Wednesday, May 22, 2013


Consumers invariably face a dilemma regarding the quality of food within a sealed pack though the date marking on the label indicating the manufacturing date and expiry date give them some clue. Still millions of consumers believing that the food they buy must be as fresh as possible scout for packs with most recent manufacturing date and get assured that they are safe. However after taking home these purchased items may lie on the kitchen shelf some more days and some time not utilized till the expiry date is reached. Under such circumstances the critical question is whether these food items can still be safe or not? Many food pundits suggest that food packages past their expiry date should not be thrown away as most of them would be still good and safe for consumption. It is argued that after all expiry date is not an absolute figure but an indicative one for the consumers to be more cautious. Still many consumers are not willing to take risk with their lives and like to err on safer side not consuming them which end up in the garbage bin. Here is an innovation claimed to be of help to such consumers in taking a decision regarding how safe is the food inside a package with the help of electronic sensors printed on flexible packaging material used to fabricate the pouches.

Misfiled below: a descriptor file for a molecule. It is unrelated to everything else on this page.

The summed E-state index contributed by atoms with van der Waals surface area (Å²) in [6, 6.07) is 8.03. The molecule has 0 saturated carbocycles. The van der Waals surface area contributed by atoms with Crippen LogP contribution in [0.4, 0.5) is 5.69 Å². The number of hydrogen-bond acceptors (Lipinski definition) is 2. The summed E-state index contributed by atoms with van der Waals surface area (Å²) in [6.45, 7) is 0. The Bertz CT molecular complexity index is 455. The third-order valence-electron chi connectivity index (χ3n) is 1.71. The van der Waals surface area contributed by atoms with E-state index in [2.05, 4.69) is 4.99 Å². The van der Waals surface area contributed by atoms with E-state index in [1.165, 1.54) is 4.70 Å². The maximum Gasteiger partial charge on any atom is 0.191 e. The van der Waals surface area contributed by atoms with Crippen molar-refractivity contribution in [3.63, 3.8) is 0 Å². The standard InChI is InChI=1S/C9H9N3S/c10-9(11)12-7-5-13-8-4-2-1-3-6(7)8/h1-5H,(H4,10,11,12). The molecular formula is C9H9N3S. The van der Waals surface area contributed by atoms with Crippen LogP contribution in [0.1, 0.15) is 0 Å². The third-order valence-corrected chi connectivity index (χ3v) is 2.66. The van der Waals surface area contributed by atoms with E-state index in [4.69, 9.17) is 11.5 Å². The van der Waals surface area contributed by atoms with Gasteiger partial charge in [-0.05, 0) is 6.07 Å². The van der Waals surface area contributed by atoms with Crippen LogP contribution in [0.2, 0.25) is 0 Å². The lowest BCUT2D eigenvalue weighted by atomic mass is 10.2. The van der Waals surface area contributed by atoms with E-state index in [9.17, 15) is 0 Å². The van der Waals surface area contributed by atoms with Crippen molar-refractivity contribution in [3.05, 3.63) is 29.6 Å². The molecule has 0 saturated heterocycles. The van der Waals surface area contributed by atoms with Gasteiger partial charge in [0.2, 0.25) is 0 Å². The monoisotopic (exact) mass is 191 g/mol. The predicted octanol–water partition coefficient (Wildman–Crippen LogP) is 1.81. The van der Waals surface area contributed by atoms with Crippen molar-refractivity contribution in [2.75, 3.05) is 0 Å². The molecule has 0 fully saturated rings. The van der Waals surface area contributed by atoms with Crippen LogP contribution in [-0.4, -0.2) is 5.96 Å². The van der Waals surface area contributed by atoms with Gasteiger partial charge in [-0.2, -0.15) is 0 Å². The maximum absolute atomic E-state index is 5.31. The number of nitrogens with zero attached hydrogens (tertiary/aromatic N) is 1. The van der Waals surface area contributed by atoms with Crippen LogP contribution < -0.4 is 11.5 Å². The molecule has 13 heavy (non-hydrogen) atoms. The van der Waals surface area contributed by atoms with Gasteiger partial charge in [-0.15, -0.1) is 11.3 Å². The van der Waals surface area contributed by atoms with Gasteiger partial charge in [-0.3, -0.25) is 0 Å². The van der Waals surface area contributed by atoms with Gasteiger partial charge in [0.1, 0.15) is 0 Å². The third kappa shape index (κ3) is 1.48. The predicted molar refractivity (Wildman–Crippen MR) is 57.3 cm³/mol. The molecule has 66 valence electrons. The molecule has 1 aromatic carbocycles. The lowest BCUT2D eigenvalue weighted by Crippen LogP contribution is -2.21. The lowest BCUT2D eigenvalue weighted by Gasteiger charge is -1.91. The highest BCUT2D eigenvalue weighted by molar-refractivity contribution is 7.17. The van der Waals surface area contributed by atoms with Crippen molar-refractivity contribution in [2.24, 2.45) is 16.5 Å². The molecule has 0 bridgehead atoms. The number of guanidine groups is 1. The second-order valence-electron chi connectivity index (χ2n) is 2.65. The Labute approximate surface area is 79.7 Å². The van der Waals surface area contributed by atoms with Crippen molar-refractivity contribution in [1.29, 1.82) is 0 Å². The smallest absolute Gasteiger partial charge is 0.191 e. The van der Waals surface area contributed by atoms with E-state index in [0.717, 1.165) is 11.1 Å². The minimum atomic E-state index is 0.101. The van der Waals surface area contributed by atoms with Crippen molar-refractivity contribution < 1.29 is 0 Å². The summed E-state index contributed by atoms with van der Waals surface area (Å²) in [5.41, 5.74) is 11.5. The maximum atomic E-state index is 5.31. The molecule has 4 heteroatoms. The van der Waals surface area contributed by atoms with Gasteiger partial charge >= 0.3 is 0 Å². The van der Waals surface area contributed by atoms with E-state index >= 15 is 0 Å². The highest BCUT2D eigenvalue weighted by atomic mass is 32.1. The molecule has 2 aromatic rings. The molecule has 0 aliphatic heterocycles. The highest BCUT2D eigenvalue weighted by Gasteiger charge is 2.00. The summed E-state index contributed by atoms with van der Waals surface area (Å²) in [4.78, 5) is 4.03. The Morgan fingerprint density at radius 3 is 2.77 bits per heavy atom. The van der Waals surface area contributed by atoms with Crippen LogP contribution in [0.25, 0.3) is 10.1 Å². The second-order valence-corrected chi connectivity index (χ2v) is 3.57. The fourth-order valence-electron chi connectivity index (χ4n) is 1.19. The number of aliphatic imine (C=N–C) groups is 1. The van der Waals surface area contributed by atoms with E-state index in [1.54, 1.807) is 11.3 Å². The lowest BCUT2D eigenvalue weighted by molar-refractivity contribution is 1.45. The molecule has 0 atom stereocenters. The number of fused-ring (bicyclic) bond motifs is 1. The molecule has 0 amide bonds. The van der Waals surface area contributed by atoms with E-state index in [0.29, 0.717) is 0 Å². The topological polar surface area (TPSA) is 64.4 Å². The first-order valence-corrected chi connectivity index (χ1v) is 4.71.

To fight food waste, producers could include an electronic sensor circuit in their packaging to monitor the acidity level of the food, for example. The sensor circuit could be read with a scanner or with your mobile phone to show the freshness of your steak, or whether your frozen food was defrosted. Researcher Eugenio Cantatore of Eindhoven University of Technology (TU/e): "In principle that's all already possible, using standard silicon ICs. The only problem is they're too expensive. They easily cost ten cents. And that cost is too much for a one euro bag of crisps. We're now developing electronic devices that are made from plastic rather than silicon. The advantage is you can easily include these plastic sensors in plastic packaging." The plastic semiconductor can even be printed on all kinds of flexible surfaces, which makes it cheaper to use. And it makes sensor circuits costing less than one eurocent achievable.

How versatile this sensor might be, can be assessed only after wide scale testing of different food products and various packing materials under factory conditions. What criteria are used to design these sensors are not clear and due to different type of food spoilage one sensor may not fit for all of them. For example food is spoiled due to chemical changes caused with or without oxygen, undesirable textural changes, moisture ingress, microbiological changes etc and if really one can come up with a sensor that can monitor all these changes, there is nothing like that. But according to the inventors the above development may take at least 5 years before becoming a reality. If there is reasonable confidence that it will materialize consumers will not mind waiting for such a day for enabling him to buy packed foods with more confidence and trust. 


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